The work was funded by the DOE Office of Basic Energy Sciences; a Laboratory Directed Research and Development award from Argonne; and Q-NEXT, a DOE Energy National Quantum Information Science Research Center headquartered at Argonne. Additional funding came from the Julian Schwinger Foundation for Physics Research and National Science Foundation.

This research was published in Nature Physics. In addition to Jin, Han and Li, Argonne contributors include postdocs Xianjing Zhou and Qianfan Chen. Other contributors include co-corresponding author David I. Schuster, a former physics professor at the University of Chicago now at Stanford University, and Xufeng Zhang, a former staff scientist at CNM and now a professor at Northeastern University. Also listed as authors are Gerwin Koolstra, Ge Yang, Brennan Dizdar, Yizhong Huang and Christopher S. Wang.

The collaborating institutions include Lawrence Berkeley National Laboratory, Massachusetts Institute of Technology, Northeastern University, Stanford University, the University of Chicago and the University of Notre Dame.

About Argonne’s Center for Nanoscale Materials
The Center for Nanoscale Materials is one of the five DOE Nanoscale Science Research Centers, premier national user facilities for interdisciplinary research at the nanoscale supported by the DOE Office of Science. Together the NSRCs comprise a suite of complementary facilities that provide researchers with state-of-the-art capabilities to fabricate, process, characterize and model nanoscale materials, and constitute the largest infrastructure investment of the National Nanotechnology Initiative. The NSRCs are located at DOE’s Argonne, Brookhaven, Lawrence Berkeley, Oak Ridge, Sandia and Los Alamos National Laboratories. For more information about the DOE NSRCs, please visit https://​sci​ence​.osti​.gov/​U​s​e​r​-​F​a​c​i​l​i​t​i​e​s​/​U​s​e​r​-​F​a​c​i​l​i​t​i​e​s​-​a​t​-​a​-​G​lance.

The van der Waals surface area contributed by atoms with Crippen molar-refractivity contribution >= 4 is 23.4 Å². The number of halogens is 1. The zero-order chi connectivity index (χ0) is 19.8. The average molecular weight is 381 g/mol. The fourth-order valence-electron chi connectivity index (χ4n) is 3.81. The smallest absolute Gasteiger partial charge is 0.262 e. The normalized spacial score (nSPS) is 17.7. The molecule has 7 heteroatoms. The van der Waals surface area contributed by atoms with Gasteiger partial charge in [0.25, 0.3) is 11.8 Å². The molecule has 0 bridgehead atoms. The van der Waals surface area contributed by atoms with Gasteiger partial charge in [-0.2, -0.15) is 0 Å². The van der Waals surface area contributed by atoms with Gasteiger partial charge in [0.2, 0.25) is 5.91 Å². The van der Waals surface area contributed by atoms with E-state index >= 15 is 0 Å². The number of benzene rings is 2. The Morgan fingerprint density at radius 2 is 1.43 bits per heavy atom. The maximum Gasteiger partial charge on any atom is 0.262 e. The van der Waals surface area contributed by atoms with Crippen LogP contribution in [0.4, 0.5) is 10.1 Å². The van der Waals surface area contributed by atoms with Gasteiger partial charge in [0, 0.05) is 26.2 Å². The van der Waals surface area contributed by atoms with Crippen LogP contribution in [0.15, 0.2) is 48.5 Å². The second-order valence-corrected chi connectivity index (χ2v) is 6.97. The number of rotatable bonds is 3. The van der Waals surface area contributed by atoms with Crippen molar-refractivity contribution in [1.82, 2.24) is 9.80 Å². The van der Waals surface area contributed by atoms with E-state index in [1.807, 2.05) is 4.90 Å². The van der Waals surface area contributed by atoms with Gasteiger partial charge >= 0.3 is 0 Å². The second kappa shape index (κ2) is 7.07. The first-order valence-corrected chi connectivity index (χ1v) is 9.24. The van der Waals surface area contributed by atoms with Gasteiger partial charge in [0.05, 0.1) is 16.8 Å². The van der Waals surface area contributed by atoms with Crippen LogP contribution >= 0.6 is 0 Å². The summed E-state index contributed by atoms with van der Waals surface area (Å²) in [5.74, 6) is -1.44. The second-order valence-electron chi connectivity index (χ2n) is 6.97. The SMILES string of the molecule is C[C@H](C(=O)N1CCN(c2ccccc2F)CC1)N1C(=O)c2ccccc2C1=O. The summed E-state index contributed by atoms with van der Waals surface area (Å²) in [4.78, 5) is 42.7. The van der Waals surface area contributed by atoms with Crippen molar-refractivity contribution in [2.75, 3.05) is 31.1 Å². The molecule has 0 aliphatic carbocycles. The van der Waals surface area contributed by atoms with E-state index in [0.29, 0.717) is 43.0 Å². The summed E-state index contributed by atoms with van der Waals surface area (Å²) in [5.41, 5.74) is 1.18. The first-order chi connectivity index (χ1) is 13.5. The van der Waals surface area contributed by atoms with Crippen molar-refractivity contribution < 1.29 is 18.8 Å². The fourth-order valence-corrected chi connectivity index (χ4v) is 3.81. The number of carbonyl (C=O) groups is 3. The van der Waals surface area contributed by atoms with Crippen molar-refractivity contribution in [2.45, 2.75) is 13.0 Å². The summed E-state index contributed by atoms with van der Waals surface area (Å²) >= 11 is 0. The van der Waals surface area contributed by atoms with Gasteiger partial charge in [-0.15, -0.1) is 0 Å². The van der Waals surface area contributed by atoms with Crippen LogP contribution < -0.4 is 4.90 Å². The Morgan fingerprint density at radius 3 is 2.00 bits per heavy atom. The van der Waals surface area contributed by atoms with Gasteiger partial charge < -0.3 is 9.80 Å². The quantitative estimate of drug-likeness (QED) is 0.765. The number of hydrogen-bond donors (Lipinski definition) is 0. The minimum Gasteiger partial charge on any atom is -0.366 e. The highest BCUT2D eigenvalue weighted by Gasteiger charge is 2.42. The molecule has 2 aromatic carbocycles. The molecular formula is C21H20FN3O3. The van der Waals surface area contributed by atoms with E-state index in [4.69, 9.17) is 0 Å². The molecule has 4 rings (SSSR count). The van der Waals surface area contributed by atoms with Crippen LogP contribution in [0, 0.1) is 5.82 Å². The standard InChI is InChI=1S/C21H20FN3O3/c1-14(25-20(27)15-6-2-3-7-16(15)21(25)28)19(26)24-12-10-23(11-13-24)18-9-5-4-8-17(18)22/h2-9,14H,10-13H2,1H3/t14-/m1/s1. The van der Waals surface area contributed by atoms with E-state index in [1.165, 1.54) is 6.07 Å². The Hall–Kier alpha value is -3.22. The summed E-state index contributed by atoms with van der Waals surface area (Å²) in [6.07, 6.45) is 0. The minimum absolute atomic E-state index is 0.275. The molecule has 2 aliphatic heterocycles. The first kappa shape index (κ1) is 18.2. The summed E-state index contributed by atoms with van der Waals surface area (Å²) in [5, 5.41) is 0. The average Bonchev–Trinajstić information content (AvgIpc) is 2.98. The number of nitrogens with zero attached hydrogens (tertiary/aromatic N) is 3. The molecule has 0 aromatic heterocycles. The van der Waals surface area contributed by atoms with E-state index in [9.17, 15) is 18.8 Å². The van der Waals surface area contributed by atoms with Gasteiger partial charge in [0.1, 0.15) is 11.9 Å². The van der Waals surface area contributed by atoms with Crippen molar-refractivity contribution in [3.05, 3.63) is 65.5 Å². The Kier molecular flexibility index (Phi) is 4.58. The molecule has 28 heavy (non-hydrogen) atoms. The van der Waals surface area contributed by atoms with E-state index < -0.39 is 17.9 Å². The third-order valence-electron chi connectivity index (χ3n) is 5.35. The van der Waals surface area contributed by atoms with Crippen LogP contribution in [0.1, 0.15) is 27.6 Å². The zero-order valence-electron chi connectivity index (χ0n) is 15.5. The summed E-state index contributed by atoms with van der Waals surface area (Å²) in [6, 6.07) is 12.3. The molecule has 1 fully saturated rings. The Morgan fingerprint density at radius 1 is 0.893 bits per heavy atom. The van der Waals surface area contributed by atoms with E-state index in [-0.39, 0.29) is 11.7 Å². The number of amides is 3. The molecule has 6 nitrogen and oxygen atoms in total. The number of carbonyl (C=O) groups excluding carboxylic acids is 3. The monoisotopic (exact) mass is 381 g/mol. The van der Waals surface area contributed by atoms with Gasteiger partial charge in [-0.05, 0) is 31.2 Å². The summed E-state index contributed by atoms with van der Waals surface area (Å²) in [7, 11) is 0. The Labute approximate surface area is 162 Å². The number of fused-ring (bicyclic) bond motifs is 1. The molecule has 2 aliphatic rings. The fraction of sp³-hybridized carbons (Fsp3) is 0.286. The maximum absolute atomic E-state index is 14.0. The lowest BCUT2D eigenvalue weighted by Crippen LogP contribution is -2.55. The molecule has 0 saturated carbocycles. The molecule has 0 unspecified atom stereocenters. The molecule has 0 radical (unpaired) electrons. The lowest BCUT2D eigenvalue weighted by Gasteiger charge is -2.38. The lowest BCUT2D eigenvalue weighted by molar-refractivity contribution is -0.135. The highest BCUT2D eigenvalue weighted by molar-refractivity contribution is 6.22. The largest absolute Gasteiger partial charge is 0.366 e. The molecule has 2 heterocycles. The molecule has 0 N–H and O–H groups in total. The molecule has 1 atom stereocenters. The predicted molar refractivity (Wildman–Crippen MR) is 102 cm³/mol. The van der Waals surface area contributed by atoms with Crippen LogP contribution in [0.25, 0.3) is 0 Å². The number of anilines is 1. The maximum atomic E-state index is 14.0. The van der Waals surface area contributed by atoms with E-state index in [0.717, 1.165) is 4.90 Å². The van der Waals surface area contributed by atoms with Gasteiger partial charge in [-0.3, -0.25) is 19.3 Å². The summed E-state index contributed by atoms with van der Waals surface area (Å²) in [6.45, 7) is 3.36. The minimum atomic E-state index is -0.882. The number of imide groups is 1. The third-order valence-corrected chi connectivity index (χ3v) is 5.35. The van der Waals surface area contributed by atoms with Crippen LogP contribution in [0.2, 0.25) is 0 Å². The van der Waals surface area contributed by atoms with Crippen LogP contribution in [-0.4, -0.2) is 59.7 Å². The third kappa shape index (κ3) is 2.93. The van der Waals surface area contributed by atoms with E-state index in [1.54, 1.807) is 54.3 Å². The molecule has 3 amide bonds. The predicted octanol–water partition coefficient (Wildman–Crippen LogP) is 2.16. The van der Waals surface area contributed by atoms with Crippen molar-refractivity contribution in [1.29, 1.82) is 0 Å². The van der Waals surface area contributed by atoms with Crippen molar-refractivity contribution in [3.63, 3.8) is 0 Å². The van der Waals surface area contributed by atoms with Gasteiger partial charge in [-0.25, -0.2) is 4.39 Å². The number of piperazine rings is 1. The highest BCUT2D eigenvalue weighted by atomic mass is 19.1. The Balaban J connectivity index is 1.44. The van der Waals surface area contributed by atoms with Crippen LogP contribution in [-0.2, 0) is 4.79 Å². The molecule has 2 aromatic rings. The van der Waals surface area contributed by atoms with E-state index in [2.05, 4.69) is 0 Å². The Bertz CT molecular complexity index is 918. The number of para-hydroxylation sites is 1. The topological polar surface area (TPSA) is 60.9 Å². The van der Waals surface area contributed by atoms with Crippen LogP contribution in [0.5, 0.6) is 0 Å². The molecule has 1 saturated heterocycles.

Argonne National Laboratory seeks solutions to pressing national problems in science and technology. The nation’s first national laboratory, Argonne conducts leading-edge basic and applied scientific research in virtually every scientific discipline. Argonne researchers work closely with researchers from hundreds of companies, universities, and federal, state and municipal agencies to help them solve their specific problems, advance America’s scientific leadership and prepare the nation for a better future. With employees from more than 60 nations, Argonne is managed by UChicago Argonne, LLC for the U.S. Department of Energy’s Office of Science.